Tony
_________________________
Roland V-Grand
Casio PX-5S
My blog: http://ajourneyintomusic.blogspot.com

Top
(ads) Sweetwater / Roland
Special Financing on Digital Keyboards

Click Here


#2355414 - Today at 10:01 AM Re: Some observations about digital piano [Re: TonyB]
dire tonic Offline
1000 Post Club Member

Registered: 07/17/11
Posts: 1460
Loc: uk south
- so if I've understood you; satisfaction with DPs - even the best of them - is inversely proportional to the skill of the player?

Top
#2355420 - Today at 10:05 AM Re: Some observations about digital piano [Re: TonyB]
leafhound Offline
Full Member

Registered: 10/15/14
Posts: 24

smile Each digital piano is different from the next. just like acoustics are.

The V-piano is a genuine substitute for an upright acoustic, yet neither are a genuine substitute for an acoustic grand. that said the V-piano has better action then on some grand pianos I've played.



Edited by leafhound (Today at 10:07 AM)
_________________________
hardware: M-AUDIO KEYSTATION 88
software: Ableton live 8

Top
#2355428 - Today at 10:31 AM Re: Some observations about digital piano [Re: TonyB]
TonyB Online   content
Full Member

Registered: 12/08/07
Posts: 435
Loc: Twin Cities
I suppose the problem with a post such as I made here is that it was made with generalities, rather than specifics. Reading this forum over the period of a number of years on and off, I have seen a general dissatisfaction among the more skilled players with digital pianos, criticizing the nuances of the sound, the way samples are handled, keyboard touch, dynamics, pedalling, etc. Among those starting with piano who are buying their first, or upgrading, as a digital from their first with no ownership of an acoustic, people overall seem satisfied with their digital pianos.

As for gigging musicians who are using stage pianos, this observation doesn't seem to hold. For them, stage pianos enable them to gig, and it then merely becomes a question of what is more or less suitable to their specific needs, weight being a major factor as well as overall playability on its own merits.

As for the V-Piano, it does seem there are those who love it and see it as a true substitute for an acoustic (one thing I considered when I got my V-Grand), but then there are those who criticize its sound as being not acoustic enough (too metallic or whatever). I left my V-Grand out of this because I don't consider myself a discerning player yet (though I have posted observations here about how accurately it reproduces for me the same problems I have in technique with dynamics and pedalling on an acoustic), and I have only seen one person here mention that he has even played one.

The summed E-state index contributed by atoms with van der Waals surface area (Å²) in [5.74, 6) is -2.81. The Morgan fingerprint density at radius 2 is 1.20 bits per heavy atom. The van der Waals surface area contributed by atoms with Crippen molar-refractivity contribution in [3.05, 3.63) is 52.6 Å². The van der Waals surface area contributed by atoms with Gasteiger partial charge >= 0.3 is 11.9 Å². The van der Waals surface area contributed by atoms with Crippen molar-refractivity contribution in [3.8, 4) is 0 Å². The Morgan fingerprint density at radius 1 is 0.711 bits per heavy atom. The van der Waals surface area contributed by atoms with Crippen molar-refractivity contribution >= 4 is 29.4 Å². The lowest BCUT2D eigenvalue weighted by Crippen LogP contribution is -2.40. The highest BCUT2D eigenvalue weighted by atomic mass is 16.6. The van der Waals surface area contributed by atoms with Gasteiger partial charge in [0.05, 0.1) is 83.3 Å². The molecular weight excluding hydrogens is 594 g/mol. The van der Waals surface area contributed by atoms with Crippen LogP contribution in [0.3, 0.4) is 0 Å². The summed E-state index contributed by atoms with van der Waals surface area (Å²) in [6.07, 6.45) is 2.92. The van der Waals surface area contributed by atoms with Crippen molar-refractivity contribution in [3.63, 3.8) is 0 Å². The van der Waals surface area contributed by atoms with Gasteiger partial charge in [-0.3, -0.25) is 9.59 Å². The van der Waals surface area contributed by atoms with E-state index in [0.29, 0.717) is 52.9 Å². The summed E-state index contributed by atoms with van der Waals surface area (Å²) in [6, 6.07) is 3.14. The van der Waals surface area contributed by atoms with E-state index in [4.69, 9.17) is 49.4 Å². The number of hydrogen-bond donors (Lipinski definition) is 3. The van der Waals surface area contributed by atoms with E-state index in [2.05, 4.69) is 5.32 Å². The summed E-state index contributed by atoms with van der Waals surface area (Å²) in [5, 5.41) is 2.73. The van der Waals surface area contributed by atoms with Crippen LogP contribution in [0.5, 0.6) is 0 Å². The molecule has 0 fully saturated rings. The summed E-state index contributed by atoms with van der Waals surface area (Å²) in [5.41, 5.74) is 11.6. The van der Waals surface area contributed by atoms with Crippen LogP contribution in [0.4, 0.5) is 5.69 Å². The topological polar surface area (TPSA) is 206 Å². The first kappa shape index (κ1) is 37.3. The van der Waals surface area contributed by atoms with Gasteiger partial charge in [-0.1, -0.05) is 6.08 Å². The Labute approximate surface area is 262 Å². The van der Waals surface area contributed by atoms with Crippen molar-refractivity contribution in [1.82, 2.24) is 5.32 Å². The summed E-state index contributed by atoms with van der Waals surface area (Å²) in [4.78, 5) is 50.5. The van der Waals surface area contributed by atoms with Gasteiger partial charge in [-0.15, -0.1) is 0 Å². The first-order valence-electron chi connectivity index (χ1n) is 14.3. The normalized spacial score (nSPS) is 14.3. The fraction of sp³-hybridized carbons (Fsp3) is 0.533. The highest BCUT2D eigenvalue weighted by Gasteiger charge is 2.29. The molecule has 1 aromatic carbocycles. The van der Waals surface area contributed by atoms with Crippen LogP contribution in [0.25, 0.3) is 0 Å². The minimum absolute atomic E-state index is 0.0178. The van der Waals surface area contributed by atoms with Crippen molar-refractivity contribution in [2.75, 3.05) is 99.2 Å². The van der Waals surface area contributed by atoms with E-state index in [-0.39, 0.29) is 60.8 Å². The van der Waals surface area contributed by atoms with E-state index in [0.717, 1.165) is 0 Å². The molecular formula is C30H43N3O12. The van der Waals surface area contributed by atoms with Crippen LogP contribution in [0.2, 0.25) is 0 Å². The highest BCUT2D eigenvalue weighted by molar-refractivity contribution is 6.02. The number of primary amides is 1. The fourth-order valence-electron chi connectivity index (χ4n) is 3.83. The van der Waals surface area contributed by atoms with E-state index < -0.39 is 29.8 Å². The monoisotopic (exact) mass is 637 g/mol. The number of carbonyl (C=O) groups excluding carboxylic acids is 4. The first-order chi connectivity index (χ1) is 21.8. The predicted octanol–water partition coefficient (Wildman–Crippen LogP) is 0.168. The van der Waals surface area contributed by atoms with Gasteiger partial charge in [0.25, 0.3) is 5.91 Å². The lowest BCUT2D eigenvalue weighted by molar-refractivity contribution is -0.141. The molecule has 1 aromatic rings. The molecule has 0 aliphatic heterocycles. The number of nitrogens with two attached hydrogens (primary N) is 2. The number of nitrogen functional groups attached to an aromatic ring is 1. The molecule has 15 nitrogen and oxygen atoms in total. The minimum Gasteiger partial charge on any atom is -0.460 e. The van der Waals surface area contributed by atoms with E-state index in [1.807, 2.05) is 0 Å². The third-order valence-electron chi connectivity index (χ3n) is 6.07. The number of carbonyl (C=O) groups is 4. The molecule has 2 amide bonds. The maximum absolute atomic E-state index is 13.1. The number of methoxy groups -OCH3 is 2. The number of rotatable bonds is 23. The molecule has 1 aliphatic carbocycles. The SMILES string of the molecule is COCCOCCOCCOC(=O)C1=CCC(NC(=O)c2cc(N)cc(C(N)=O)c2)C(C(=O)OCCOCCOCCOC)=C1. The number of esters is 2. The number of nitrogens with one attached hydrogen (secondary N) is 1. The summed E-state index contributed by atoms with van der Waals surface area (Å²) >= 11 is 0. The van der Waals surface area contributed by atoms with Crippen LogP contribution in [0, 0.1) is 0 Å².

As for differences between digital pianos, I agree that there are many differences between acoustic pianos (read the acoustic forum and this becomes quite clear) and that a decent digital piano seems to be regarded as being a better alternative to a poorly maintained acoustic.

However, I do understand how a person who has spent many, many hours over many years developing a very high level of skill as a player being reluctant to settle for a digital piano. Maybe that is more true for classical players than those who play other styles? Certainly the V-Piano has gotten high praise from gigging jazz musicians on Youtube, for example.

Tony
_________________________
Roland V-Grand
Casio PX-5S
My blog: http://ajourneyintomusic.blogspot.com

Top
#2355433 - Today at 10:45 AM Re: Some observations about digital piano [Re: TonyB]
jtsn Offline
Full Member

Registered: 07/19/14
Posts: 107
Loc: Europe
Well, there is a difference between an electric guitar and a digital guitar trying to emulate an acoustic guitar. Does a digital guitar even exist? wink

I agree, electric pianos are an own instrument class. Digital pianos try to emulate these, too. Is there any DP, which doesn't have an EP preset onboard? And we have eletronic organs, which are emulated by DPs, too.

So what are DPs then? It's simple: They are sample-based sound synthesizers emulating other instruments. Emulating not only the piano, also harpsichord, string ensembles, acoustic bass or even guitar.

Digital synthesizers aka romplers are nothing new (they exist for decades) and they don't change their nature, just because we give them a new name. They are playing back and processing samples recorded from a real musical instrument. smile
_________________________
Kawai ES100, Yamaha NP-31, Steinberg UR-22, Moddart Pianoteq 5